Start by parking at the car park to the south of the Visitor Centre. Head north up the hill with The Yan (Education Centre) on the right and the Visitor Centre on your left. Passing the road briefly on your left, now follow the rocky trail ahead as it goes uphill with a dry stone wall, moss-covered in places, on your right and trees either side. After a few minutes, a view opens out to the right of the Grizedale Valley. The trail continues onwards and upwards, passing a few sculptures on the way, until it meets with another forest trail. Turn right here as the going becomes easier underfoot and the forest now has a more semi-open aspect to it. After a few hundred yards, the trail turns to the right and meets with another trail at a T junction of paths. Turn left here as the trail follows a straight course between a mixture of coniferous and deciduous trees and a couple of ponds soon appear just off the path to the left. As the track rises slightly, the next landmark to look out for is a sculptured red sandstone fox set back from the path on the left. Just after this point, turn right at a Y junction. Occasional green and white waymarkers act as a guide and cyclists may be seen on the trail. Views of the Fairfield Horseshoe can be seen beyond the Y junction. A little further along the track you may spot another sculpture, a "Feathersaurus" on the right, set back from the trees along a muddy path. Continue to follow the main trail ahead as you pass through a mixture of trees, though mostly evergreens rather than deciduous, some of it dense with carpets of pine needles underneath. The path loses height as it winds its way through the forest and just before a Y junction is reached, a green and white waymarker to the left of the trail marks a point where a short rocky staircase leads to a narrow path through the trees for about twenty yards and the secluded but pretty Grizedale Tarn appears just ahead. Alternatively, if you follow the main trail ahead for a similar number of yards to a Y junction, another path on the left, which is much narrower than the main trail, leads diagonally back to the tarn. Fringed by reeds in places and rather small, this tarn is the only natural one in the forest. It has a wooden platform on the side nearest the approach paths and some water lilies on its surface. The tarn was used as an emergency water supply for Grizedale Hall in the Second World War, at a time when the Hall was being used as an officers' Prisoner of War camp.
To continue the walk, return to the main path and take the track to the right at the Y junction. A right turning shortly after this by way of a much narrower path leads downhill to cross a trickle of a stream. Continuing up the other side of the stream, follow the way ahead to descend via a "staircase " with steps held in by pieces of wood, to meet a broad forest trail at a T junction of paths. Turn left here and after about half a mile, another waymarked right turn down a narrow path leads downhill and out into the open briefly with a view across the fields of the Grizedale valley with Carron Crag, the highest point in the forest is seen on the other side of the valley. The car park can also just be seen beyond trees from here. The rest of the walk needs little explanation as the trail goes back to the start point via the white waymarked trail with some interesting sculptures to look out for on the way back.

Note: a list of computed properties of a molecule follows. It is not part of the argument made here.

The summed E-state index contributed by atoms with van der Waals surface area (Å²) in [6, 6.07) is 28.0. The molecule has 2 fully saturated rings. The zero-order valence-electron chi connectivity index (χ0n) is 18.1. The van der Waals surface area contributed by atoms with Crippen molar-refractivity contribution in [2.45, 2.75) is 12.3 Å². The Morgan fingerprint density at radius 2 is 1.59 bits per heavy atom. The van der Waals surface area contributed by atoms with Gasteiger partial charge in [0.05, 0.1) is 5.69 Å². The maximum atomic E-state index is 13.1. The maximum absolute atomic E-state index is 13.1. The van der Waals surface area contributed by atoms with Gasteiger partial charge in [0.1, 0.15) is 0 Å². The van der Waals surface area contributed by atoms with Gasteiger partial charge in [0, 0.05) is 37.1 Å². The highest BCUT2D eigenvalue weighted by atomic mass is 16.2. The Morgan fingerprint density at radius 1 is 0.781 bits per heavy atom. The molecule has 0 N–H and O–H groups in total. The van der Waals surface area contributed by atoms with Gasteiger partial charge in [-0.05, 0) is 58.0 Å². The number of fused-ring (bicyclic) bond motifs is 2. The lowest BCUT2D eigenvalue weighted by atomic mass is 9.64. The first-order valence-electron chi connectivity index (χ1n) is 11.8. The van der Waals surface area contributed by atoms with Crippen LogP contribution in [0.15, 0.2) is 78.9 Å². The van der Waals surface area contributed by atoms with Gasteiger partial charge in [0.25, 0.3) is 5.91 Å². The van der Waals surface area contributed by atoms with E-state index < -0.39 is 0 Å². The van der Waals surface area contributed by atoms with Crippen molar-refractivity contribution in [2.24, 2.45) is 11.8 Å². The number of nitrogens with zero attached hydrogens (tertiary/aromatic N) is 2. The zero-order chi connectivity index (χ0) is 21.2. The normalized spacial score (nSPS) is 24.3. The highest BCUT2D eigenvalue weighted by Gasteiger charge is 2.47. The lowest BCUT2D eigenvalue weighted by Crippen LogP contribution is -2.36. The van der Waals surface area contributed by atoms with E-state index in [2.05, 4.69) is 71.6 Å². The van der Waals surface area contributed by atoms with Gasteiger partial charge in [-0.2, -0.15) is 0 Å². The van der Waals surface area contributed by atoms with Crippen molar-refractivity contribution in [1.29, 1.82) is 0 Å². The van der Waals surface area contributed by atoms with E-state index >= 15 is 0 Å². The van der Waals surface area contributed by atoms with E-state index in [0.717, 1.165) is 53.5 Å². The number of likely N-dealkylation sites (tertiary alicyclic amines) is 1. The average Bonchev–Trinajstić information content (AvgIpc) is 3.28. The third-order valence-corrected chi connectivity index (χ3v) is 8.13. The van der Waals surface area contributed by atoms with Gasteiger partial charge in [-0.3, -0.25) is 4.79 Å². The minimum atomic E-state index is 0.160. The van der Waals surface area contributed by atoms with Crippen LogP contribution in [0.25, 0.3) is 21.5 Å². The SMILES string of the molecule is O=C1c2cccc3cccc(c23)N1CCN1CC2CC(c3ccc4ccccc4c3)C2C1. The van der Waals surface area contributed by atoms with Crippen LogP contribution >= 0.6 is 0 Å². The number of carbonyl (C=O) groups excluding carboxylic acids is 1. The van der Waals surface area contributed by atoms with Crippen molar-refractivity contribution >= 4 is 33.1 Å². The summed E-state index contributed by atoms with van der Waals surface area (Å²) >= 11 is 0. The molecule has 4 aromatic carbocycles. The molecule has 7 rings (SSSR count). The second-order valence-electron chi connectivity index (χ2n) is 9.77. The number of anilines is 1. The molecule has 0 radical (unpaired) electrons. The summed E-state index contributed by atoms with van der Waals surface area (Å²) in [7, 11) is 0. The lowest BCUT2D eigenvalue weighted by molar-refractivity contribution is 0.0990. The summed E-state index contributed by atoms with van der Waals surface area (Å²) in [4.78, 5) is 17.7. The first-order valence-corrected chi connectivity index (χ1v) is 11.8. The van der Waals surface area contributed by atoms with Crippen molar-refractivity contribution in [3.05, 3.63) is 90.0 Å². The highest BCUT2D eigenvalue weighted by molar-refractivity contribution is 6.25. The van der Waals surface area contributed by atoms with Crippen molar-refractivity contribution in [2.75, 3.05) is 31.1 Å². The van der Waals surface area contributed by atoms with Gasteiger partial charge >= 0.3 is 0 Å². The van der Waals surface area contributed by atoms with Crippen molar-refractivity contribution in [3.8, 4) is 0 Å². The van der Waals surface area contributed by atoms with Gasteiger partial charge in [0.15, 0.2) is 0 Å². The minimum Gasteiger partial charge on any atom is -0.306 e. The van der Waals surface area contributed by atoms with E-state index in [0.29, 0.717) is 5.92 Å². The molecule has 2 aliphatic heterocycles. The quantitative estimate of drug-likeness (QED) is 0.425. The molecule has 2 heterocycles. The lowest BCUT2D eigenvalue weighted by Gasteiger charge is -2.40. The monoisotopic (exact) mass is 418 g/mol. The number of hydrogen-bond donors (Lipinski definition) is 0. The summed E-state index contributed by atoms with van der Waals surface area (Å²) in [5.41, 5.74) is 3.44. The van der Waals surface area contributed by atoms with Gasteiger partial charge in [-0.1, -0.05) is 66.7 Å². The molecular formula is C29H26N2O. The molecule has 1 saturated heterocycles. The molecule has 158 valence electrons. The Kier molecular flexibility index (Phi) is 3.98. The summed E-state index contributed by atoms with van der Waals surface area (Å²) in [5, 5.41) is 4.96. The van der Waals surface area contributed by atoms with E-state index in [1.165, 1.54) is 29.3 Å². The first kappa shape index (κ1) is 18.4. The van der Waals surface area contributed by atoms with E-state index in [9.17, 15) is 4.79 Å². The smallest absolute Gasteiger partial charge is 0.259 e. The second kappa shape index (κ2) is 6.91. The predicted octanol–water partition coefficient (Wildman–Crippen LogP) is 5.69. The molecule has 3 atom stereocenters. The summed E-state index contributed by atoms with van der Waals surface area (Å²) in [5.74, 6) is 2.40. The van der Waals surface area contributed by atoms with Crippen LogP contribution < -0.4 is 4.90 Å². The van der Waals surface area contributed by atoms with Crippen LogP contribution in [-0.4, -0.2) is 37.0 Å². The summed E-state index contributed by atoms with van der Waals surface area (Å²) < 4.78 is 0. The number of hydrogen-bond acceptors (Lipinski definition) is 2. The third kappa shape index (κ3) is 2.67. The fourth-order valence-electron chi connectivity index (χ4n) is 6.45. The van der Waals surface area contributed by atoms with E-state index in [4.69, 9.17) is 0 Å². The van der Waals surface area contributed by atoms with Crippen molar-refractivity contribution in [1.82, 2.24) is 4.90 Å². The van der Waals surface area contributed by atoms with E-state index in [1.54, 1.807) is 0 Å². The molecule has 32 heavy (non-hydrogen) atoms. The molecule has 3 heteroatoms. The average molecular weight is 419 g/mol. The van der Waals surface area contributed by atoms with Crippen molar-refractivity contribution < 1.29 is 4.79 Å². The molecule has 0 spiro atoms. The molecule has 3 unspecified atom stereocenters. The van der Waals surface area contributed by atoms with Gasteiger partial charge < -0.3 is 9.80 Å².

Bird watchers may be interested in trying to spot red kites, some of which have recently been reintroduced into the forest (Summer 2011). At that time there was also an interesting exhibition of stuffed animals at The Yan, which was well worth a visit. Those who prefer an adrenalin rush can try the "Go ape" tree top experience; more information can be obtained from the kiosk behind the café next to the "Guardian of the Forest".
|Ordnance Survey Explorer OL6||Sheet Map||1:25k||BUY MAP|
|Anquet OS Explorer OL6||Digital Map||1:25k||BUY MAP|
|Ordnance Survey Landranger 90||Sheet Map||1:50k||BUY MAP|
|Anquet OS Landranger 90||Digital Map||1:50k||BUY MAP|
It is recommended you take a map. The preferred scale is 1:25k.
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OS Map showing start
Ordnance Survey Map showing starting point of walk - Click Here
Short Walks in Lakeland Book 1: South Lakeland
Guidebook to 60 half to full-day walks in the south Lake District. Walking areas include Rydal, Grasmere, Langdale, Little Langdale, Coniston, Torver and the south, Grizedale, Satterthwaite, the Rusland Valley, Winster Valley, Troutbeck, Kentmere, Longsleddale and across to Tebay. Part of a three-volume series, focusing on short, low-level walks.